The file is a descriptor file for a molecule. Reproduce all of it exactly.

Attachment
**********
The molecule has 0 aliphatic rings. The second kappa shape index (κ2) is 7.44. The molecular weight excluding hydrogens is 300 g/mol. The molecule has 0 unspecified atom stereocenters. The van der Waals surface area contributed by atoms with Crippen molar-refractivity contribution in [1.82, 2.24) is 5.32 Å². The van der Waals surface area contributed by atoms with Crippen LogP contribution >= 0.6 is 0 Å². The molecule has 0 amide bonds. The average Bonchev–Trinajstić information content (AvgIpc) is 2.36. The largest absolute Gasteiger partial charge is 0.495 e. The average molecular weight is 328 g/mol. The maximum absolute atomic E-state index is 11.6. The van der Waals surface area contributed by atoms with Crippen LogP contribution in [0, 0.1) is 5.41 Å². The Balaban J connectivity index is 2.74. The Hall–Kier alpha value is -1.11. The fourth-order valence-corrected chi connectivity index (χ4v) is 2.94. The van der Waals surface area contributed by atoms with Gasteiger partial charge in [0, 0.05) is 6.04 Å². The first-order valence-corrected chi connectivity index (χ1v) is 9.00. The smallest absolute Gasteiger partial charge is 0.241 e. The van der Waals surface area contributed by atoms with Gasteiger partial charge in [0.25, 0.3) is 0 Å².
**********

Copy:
The molecule has 0 aliphatic rings. The second kappa shape index (κ2) is 7.44. The molecular weight excluding hydrogens is 300 g/mol. The molecule has 0 unspecified atom stereocenters. The van der Waals surface area contributed by atoms with Crippen molar-refractivity contribution in [1.82, 2.24) is 5.32 Å². The van der Waals surface area contributed by atoms with Crippen LogP contribution >= 0.6 is 0 Å². The molecule has 0 amide bonds. The average Bonchev–Trinajstić information content (AvgIpc) is 2.36. The largest absolute Gasteiger partial charge is 0.495 e. The average molecular weight is 328 g/mol. The maximum absolute atomic E-state index is 11.6. The van der Waals surface area contributed by atoms with Crippen LogP contribution in [0, 0.1) is 5.41 Å². The Balaban J connectivity index is 2.74. The Hall–Kier alpha value is -1.11. The fourth-order valence-corrected chi connectivity index (χ4v) is 2.94. The van der Waals surface area contributed by atoms with Gasteiger partial charge in [0, 0.05) is 6.04 Å². The first-order valence-corrected chi connectivity index (χ1v) is 9.00. The smallest absolute Gasteiger partial charge is 0.241 e. The van der Waals surface area contributed by atoms with Gasteiger partial charge in [0.25, 0.3) is 0 Å².